Organic soil is composed of a mix of weathered rock, water, air, and plant matter, a combination that improves drainage, deters pest infestations and provides optimal support for plant life.
Though the organic components make up only 5 to 10 percent of the soil, they are typically regarded as the most essential.
A Delicate Balance
The buildup of organic matter is based upon a number of factors, including soil temperature, precipitation levels, soil moisture capacity, soil type and drainage class, existing microbial community, soil fertility status, and pH levels. Each of these components can be customized based upon proper research, ensuring that the soil achieves desired levels of carbon, nitrogen, water, and oxygen.
Soil particle size determines its texture, and can range from sand to silt to clay. Ideally, prime soil should fall somewhere in the middle of this spectrum, and may involve the breaking down of clay matter or the building up of sand particles, as well as the adjustment of pH levels to facilitate the type of growth required for a particular location and climate pattern.
Structure is dictated by how the soil particles clump together, which informs how elements such as water and air will behave in relation to it. For instance, clay has the unique ability to retain minerals, whereas sandy soil will need ample watering due to its penchant for draining quickly. Structural category ultimately affects what types of fertilizers and amendments, if any, may be needed to create an optimal organic product.
The Compost Connection
Soil originates from parent material, generally bedrock, which is broken down over time by natural forces including wind, water, temperature changes, and chemical reactions—often taking place over periods of thousands of years. Once this foundation is established, living organisms contribute to the process, with microorganisms and plants working together to gradually turn lifeless dirt into a thriving ecosystem.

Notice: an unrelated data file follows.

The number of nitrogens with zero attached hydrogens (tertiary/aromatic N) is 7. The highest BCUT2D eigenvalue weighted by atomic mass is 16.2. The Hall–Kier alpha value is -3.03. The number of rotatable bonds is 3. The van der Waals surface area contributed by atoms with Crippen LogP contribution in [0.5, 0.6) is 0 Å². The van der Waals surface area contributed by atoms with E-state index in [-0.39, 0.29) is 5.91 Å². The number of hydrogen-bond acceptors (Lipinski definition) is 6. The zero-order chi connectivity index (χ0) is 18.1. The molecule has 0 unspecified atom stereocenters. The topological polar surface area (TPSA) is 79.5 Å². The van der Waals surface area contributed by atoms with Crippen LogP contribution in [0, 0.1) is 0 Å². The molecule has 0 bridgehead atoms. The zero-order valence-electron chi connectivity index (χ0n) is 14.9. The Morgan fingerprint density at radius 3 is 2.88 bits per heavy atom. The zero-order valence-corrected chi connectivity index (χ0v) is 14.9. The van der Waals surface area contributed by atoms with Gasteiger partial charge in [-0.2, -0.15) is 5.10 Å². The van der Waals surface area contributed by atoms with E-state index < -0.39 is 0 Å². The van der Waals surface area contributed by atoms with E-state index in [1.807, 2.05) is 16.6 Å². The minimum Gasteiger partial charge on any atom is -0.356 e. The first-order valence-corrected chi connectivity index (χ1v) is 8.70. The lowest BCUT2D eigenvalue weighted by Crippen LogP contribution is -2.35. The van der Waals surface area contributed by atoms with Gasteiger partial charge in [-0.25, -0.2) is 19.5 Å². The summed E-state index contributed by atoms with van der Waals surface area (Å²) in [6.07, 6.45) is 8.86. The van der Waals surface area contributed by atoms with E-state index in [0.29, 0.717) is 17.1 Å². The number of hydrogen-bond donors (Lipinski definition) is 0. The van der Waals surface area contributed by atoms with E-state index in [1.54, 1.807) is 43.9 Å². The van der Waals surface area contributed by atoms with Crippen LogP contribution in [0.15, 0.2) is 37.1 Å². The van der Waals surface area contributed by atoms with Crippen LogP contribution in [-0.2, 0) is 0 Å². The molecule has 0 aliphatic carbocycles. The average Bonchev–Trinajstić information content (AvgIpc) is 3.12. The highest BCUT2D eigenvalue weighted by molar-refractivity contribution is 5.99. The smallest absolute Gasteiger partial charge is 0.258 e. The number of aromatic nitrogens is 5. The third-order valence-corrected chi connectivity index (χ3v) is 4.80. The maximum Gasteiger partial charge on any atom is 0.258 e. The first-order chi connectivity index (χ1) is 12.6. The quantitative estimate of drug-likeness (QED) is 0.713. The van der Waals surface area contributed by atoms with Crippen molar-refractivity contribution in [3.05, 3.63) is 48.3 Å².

To ultimately create a superior organic product, human intervention is often needed to provide added nutrition in the form of a variety of matter, namely, a diversity of soil microorganisms. These “amendments” serve to better hold oxygen, retain moisture, and provide adequate drainage, helping to restore depleted soil to its original richness.
Oftentimes, organic soil is formed by adding compost to the natural soil already present, whether from the garden or originating from packaged topsoil that has not been exposed to chemical fertilizers or pesticides. After taking care to sift rocks, pieces of sticks, and debris larger than an inch or two from the existing soil, composted materials—generally originating from the decomposition of plant and animal byproducts—should make up about one-third of the remaining composition.
The Organic Endgame
The ultimate goal is to be able to craft a rich, soft, spongy soil ideal for growing and sustaining plant life. Through the collaboration of human analysis and research and microorganisms working to transform organic matter into compost, an ideal ratio of active (detritus) to stable (humus) matter can be achieved.
This final product should demonstrate an ability to retain nutrients, as well as increased resistance to changes in pH. The more composted materials added, the greater the organic composition will set in over time.
For further information on organic soil, amendments, composting and more, contact Long Island Compost today.